The extraction of minerals has been the driving force behind Australia’s economy throughout the nation’s history, and it’s the state of Western Australia that contributes 58% of Australia’s mineral and energy exports.
One could say that Western Australia is a hub of mining activity, and mining in turn contributes to construction and manufacturing. All of these industries require engineers, and whether they’re supervising the construction and operation of mines or the infrastructure necessary to support them, there will be no shortage of demand for their skills.
But there may be a shortage of skills to meet that demand. This is the issue Western Australia currently faces.
Building for the Future
Western Australia’s mining industry will need 100,000 trained workers in the next decade, according to premier Colin Barnett, and engineers are foremost amongst them.
Plans for addressing the skill shortage include the encouragement of skilled migration. As a result the Western Australian mining industry has become heavily reliant on imported skills. In 2006, it was estimated that almost half of its workforce was born overseas.
Foreign students who intend to study engineering are encouraged to do so in Western Australia. Engineering Australia claims that the number of students from overseas countries participating in engineering-related courses increased by over 500% between 2001 and 2009. Of course, the issue is then convincing the majority of those students to stay and ply their trade in Western Australia, instead of taking their much-needed skills elsewhere.
While importing skills is invaluable, government and industry representatives agree that it can only serve as a temporary measure. In the long-term, it will not be enough to provide an adequate supply of skills, especially as Australia’s mining industry looks to take advantage of the demand for minerals from burgeoning economies in Asia.
Investing in education and encouraging students to pursue engineering careers will be the foundation for the future of Australia’s mining industry. Efforts to do increase interest in the industry need to begin in high schools, where enthusiasm for related subjects must be fostered.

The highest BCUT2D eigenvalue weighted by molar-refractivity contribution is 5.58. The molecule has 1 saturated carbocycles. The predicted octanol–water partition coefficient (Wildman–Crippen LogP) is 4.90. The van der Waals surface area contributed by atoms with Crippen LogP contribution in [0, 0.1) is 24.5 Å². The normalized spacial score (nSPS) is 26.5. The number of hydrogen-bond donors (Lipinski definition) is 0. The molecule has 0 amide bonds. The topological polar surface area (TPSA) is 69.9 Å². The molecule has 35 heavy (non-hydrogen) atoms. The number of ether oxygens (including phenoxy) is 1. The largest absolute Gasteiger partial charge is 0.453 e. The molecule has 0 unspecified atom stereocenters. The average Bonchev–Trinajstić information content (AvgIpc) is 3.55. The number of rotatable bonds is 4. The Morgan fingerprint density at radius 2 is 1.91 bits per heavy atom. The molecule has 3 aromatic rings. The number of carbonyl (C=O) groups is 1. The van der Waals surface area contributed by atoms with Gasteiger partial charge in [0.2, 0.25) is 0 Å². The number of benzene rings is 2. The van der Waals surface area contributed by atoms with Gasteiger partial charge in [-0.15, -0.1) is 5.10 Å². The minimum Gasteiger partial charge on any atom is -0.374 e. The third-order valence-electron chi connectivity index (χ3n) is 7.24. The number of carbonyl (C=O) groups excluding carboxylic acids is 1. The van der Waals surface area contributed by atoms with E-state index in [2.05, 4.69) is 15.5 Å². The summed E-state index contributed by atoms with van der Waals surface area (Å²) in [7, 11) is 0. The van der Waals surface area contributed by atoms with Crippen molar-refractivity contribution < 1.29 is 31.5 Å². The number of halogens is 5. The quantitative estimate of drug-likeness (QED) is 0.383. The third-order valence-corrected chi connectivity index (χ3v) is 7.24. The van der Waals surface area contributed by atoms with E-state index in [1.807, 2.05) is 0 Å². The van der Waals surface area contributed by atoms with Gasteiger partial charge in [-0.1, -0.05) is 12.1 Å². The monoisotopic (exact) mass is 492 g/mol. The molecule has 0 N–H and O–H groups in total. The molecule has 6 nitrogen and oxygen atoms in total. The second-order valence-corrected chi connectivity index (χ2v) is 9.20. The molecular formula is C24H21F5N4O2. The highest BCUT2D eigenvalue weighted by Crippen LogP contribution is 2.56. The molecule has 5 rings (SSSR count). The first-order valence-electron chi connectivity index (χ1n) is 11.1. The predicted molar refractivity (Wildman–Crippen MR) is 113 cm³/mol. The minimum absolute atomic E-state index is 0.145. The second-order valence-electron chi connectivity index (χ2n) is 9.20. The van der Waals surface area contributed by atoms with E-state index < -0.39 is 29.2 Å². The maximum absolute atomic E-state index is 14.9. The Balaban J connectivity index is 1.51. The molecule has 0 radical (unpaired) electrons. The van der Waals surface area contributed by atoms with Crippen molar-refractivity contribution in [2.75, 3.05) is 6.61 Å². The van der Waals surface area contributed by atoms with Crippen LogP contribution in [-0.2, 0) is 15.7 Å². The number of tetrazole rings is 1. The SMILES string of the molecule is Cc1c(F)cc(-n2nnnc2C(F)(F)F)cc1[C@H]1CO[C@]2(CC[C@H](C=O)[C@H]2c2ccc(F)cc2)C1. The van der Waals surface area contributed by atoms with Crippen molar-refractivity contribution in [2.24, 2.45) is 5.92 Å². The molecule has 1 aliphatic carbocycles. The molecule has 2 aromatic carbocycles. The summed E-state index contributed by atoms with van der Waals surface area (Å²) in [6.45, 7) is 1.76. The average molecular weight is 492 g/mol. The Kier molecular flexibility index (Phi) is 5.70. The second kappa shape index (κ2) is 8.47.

Greater efforts also need to be made to encourage demographics that traditionally don’t pursue career paths in engineering; for example, women, who provide a largely untapped workforce for Australia’s engineering sector.
A Hub of Engineering Activity
Figures published by Victoria’s Monash University predict that over the next four years one third of all job growth in Western Australia will be in the mining and construction industries.
Not only does Western Australia hold the promise of job opportunities for those planning to study engineering, it’s also widely regarded as the best place to do so.
There’re the commonly cited benefits of studying in a regional state, which include bonus points towards any future attempts to apply for permanent Australian citizenship, a friendlier atmosphere when compared to that of more populated areas like Sydney, and a lower cost of living.
But, aside from that, there’s the massive amount of mining and construction activity underway in the state, and the opportunity it provides for engineering students to witness the inner workings of these industries first-hand. This provides them with invaluable experience that will place them in a stronger position when they eventually begin their careers.
According to the Good Universities Guide, Western Australia engineering graduates are most likely to attain the highest starting salaries following graduation, with the average salary for Western Australian graduates being $67,784. This exceeds the average of $59,988 for New South Wales, $59,642 for Queensland and $55,212 for Victoria, as well as the national average starting salary of $60,705.
Whether their chosen specialization is civil engineering, chemical engineering, petroleum engineering or some other form of engineering, Western Australia’s wealth in resources ensures that mining and all related industries will have need of their skills for many years to come.
Matthew Flax writes for Now Learning, an education portal that promotes tertiary education opportunities in Western Australia, as well as all other territories. Study options include TAFE courses and university degrees.
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